Josefina "Doña Fefa" Rosario

Honoring the Mother of the Latino Community

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Doña Fefa in 2004
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Doña Fefa in 2016 reunited with Nuestras Raíces Project Director, Marta V. Martínez
There was also a time when I worked hard to help Hispanic people register to vote. Especially many of the Puerto Ricans who had already been living here 18 years, or so. They had never been registered before, so my husband and I went out and helped them register. I remember when [Vincent] “Buddy” Cianci was running for office, my husband went out and got a school bus. And if you could see the people that he put in that bus to go and register to vote... Wow! There were lots of them. Many of them had no idea about politics or who to vote for, and we helped with that, too.
I was once referred to as "The Mother of the Hispanic Community" by the Providence Journal newspaper. And on Mother's Day people sometimes call the Spanish radio stations to wish me a Happy Mother's Day. They dedicate songs and everything. "Feliz Día de las madres, a Doña Fefa..."
Doña Fefa

When my husband passed away, I expected a large crowd. But, never did I imagine the number of people that came that day to pay their respect! We counted 76 cars at the funeral. My nephew, who is a Providence Police Officer, counted them. I was very happy that so many Hispanic people remembered my husband and me when my he died. He died on July 10, 1978, and on that day, we saw how he touched so many people while he was alive.

Today, I am retired and don't do as much as I used to back then. But people still remember me. And they also know my daughters and grandchildren. Sometimes, I still get calls directly from the Dominican Republic, from the American Consulate there asking to help someone who wants to come here. My daughters do most of the helping. I am not as active as I used to be, but I know I can trust my daughters to help when someone calls looking for information about schools, jobs, or whatever.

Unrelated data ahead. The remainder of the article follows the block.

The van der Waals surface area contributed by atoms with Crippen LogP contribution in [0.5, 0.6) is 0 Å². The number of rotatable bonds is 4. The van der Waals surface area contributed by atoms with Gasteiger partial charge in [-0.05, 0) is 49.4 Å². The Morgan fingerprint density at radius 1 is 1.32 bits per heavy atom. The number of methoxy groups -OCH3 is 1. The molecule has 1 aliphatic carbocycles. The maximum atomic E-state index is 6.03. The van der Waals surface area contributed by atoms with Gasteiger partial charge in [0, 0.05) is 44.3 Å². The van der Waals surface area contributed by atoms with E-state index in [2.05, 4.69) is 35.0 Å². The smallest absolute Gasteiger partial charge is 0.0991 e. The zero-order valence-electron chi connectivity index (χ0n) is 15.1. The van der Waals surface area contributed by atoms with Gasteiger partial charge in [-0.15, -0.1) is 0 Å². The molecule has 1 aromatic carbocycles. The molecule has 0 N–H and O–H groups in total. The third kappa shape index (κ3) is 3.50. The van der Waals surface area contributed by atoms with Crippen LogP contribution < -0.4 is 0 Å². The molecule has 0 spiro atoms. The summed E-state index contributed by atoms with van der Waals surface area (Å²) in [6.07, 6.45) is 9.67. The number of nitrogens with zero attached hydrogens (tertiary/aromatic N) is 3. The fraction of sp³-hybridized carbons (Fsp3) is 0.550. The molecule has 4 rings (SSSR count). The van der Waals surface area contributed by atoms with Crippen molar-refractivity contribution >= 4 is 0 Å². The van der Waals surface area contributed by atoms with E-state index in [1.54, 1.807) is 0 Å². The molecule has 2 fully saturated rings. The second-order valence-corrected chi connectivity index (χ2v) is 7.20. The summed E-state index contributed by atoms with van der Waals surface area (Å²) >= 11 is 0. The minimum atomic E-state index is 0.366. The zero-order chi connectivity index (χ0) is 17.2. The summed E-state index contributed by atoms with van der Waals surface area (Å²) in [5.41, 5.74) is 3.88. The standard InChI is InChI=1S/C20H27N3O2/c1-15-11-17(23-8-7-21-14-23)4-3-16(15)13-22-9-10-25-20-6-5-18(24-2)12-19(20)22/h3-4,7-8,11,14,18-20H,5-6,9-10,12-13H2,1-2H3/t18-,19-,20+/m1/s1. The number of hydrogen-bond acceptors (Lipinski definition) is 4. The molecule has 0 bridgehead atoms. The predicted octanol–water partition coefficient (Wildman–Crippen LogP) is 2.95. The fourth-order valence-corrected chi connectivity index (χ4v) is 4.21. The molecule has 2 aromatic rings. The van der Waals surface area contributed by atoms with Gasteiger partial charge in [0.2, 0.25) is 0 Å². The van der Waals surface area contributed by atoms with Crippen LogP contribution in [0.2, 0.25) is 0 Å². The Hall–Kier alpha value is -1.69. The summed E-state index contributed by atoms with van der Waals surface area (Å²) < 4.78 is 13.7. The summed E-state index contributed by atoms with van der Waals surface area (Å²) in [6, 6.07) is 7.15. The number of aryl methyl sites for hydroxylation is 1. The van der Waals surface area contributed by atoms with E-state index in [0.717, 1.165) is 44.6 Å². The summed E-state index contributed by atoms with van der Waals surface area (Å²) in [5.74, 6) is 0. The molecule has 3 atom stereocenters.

Another comadre, who lives in Cranston says to me, "Fefa, you can leave your car parked in the middle of South Providence, leave it open, pocketbook in it, whatever, and you don't have to lock the windows or doors because everyone, people of all ages know who Fefa is and what kind of car she drives. Nobody will EVER touch your car! I mean, it doesn't matter who it is. They all love you and respect you so much!"

So, many young people from this generation that I don't really know personally, know who I am. Sometimes, when I am sitting in my car waiting at a stop light, I will hear a car honk and somebody say "Fefa!" And when I look up, you know, I don't know who that person is! Then they will say, "I'm related to this person or that person..." And then I say, "Oh yeah, HI." It seems everybody knows me, but I don't know everybody else!

Even my grandchildren's friends know who I am. For example, once my granddaughter was visiting a friend's house and was introduced to the parents. When they realized she was my granddaughter, they told her how I had helped that family when they first arrived in Providence 16 years earlier. Now, the young kids at my granddaughter's school and their parents and grandparents say to her, "Oh you're Fefa's granddaughter, aren't you?" And they treat her with respect. That makes me feel good.

I was once referred to as "The Mother of the Hispanic Community" by the Providence Journal newspaper. And on Mother's Day people sometimes call the Spanish radio stations to wish me a Happy Mother's Day. They dedicate songs and everything. "Feliz Día de las madres, a Doña Fefa..." A Happy Mother's Day to Doña Fefa, they say. People like Hugo Adames, [a radio personality], who know and remember me.

In the old days, we would have a big feast at my house on Mother's Day. Many people would come; old friends from the community would always stop by and see me. You know something, when I say 'community,' I am referring to the people whom we knew in the old days, as well as those who still do a lot of work for Hispanics today.

There are many people who I know who are like family. I don't only think of them as friends, I see them as familia, you know. Because they've always been there. We are still there for one another. And we will always be there, to the end.

Interview conducted by Marta V. Martínez, Juanita Sánchez
and Karen Lee Ziner.
May 1991

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